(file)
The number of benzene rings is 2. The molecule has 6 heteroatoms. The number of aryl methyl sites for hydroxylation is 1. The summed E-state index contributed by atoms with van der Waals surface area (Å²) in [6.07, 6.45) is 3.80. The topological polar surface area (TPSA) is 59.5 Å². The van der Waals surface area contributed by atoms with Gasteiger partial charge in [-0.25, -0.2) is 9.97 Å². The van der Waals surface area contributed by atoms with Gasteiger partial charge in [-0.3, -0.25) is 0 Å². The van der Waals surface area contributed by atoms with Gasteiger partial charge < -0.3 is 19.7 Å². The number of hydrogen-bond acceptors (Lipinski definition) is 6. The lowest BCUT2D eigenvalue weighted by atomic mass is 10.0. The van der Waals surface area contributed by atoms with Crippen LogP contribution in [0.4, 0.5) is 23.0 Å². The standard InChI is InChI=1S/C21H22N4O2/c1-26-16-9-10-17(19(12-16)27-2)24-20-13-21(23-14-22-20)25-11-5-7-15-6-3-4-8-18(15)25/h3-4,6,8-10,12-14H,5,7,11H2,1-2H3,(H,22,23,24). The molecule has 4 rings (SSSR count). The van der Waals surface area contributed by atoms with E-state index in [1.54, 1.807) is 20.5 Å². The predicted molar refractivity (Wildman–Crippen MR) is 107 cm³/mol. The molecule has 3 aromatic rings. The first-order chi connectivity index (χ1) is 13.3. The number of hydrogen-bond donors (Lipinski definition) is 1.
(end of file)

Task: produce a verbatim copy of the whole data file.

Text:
The number of benzene rings is 2. The molecule has 6 heteroatoms. The number of aryl methyl sites for hydroxylation is 1. The summed E-state index contributed by atoms with van der Waals surface area (Å²) in [6.07, 6.45) is 3.80. The topological polar surface area (TPSA) is 59.5 Å². The van der Waals surface area contributed by atoms with Gasteiger partial charge in [-0.25, -0.2) is 9.97 Å². The van der Waals surface area contributed by atoms with Gasteiger partial charge in [-0.3, -0.25) is 0 Å². The van der Waals surface area contributed by atoms with Gasteiger partial charge < -0.3 is 19.7 Å². The number of hydrogen-bond acceptors (Lipinski definition) is 6. The lowest BCUT2D eigenvalue weighted by atomic mass is 10.0. The van der Waals surface area contributed by atoms with Crippen LogP contribution in [0.4, 0.5) is 23.0 Å². The standard InChI is InChI=1S/C21H22N4O2/c1-26-16-9-10-17(19(12-16)27-2)24-20-13-21(23-14-22-20)25-11-5-7-15-6-3-4-8-18(15)25/h3-4,6,8-10,12-14H,5,7,11H2,1-2H3,(H,22,23,24). The molecule has 4 rings (SSSR count). The van der Waals surface area contributed by atoms with E-state index in [1.54, 1.807) is 20.5 Å². The predicted molar refractivity (Wildman–Crippen MR) is 107 cm³/mol. The molecule has 3 aromatic rings. The first-order chi connectivity index (χ1) is 13.3. The number of hydrogen-bond donors (Lipinski definition) is 1.